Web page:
In other words, having a CSA share is fantastic, and I plan to get one next year, and the year after that, providing the kids farmers do well. Bumbleroot is off to a great start - along with the farmstand, they are selling at the Kittery Community Market and the Saco Farmers Market. They're sourcing for a cool new restaurant, MK Kitchen, in Gorham and best of all, they sold out their entire offering of CSA shares before the first veggies came out of the ground.

The moral of the story is: support local farming. The food is demonstrably tastier (and of great variety) than the boring selection in the supermarket, the farming methods are healthier for the environment, and - as I can personally attest - community life is enriched by having small farms as part of the mix.


  1. How lucky you are to have the farm neighbors . . . farm-fresh simply can't be beat . . . enjoy!

  2. This! I love this!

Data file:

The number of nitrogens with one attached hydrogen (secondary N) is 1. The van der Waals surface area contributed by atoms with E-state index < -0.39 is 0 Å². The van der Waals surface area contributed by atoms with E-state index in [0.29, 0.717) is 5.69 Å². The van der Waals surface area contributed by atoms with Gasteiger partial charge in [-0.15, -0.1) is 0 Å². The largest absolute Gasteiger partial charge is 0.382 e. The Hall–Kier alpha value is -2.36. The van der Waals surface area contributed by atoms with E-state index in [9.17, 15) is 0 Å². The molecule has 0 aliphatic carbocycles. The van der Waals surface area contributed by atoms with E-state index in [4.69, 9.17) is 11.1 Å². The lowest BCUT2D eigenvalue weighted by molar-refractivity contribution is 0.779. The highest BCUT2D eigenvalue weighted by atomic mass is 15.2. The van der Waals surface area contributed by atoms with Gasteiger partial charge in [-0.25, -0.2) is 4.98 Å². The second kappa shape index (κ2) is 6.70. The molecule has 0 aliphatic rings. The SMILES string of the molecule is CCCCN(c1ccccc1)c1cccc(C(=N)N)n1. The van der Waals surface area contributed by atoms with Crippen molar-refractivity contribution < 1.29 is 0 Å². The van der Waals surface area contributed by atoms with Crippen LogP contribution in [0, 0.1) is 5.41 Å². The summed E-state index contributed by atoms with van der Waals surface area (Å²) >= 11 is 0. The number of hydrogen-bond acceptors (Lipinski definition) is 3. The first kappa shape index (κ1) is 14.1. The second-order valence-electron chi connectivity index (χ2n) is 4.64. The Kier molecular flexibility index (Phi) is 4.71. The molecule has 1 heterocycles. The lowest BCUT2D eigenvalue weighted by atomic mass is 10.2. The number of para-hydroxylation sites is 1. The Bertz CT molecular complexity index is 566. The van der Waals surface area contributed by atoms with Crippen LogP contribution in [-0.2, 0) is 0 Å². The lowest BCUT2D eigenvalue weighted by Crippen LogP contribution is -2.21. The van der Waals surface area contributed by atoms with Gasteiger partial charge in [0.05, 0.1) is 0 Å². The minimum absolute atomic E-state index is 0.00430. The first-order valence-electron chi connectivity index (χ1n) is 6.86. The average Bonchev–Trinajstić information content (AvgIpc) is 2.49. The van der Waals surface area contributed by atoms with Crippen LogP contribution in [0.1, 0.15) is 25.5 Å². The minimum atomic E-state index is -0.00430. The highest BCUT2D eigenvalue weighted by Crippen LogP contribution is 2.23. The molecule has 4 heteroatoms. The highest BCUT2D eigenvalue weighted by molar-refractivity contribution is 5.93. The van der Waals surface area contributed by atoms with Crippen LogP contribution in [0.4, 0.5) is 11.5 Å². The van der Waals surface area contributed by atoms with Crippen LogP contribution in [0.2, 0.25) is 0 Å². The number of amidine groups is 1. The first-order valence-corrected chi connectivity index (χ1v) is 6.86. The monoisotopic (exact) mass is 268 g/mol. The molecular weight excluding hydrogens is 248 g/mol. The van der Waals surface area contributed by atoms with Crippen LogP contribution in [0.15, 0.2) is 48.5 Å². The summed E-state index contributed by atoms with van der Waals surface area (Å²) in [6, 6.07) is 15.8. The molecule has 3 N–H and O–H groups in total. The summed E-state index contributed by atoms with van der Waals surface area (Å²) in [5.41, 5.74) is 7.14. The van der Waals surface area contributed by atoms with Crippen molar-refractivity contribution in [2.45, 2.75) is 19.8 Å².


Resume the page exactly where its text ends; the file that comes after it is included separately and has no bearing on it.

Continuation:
Watching this "farm to table" movement happening gladdens my heart.
    And you're actually able to watch and enjoy practically from your own back yard - cool!

  3. Yes, yes, yes! We have a CSA share with Green Spark Farm in Cape Elizabeth and it is a wonderful thing. I met Austin, one of the owners, probably eight years ago when he worked at the coffee shop across from my office. One day he mentioned that he was really a farmer, just doing the barista gig until he and his wife (who both studied agriculture in college) could find some land. Fast forward a few years and they have a very successful, amazing farm and one-year-old twin daughters who I'm sure will be out weeding the carrots before long.

    My own nephew and his wife are farming in Central Massachusetts, raising pigs, chickens and sheep. I love eating the eggs my four year old grandniece collected as part of her morning chores.

    You are right, Julia, it is more pleasurable to eat food when you know its source. I'm willing to pay more for the taste, the variety, and the low carbon footprint. And I love supporting the young farmers, who work so hard and yet always seem to be smiling. Another generation of back to the landers is thriving here in Maine.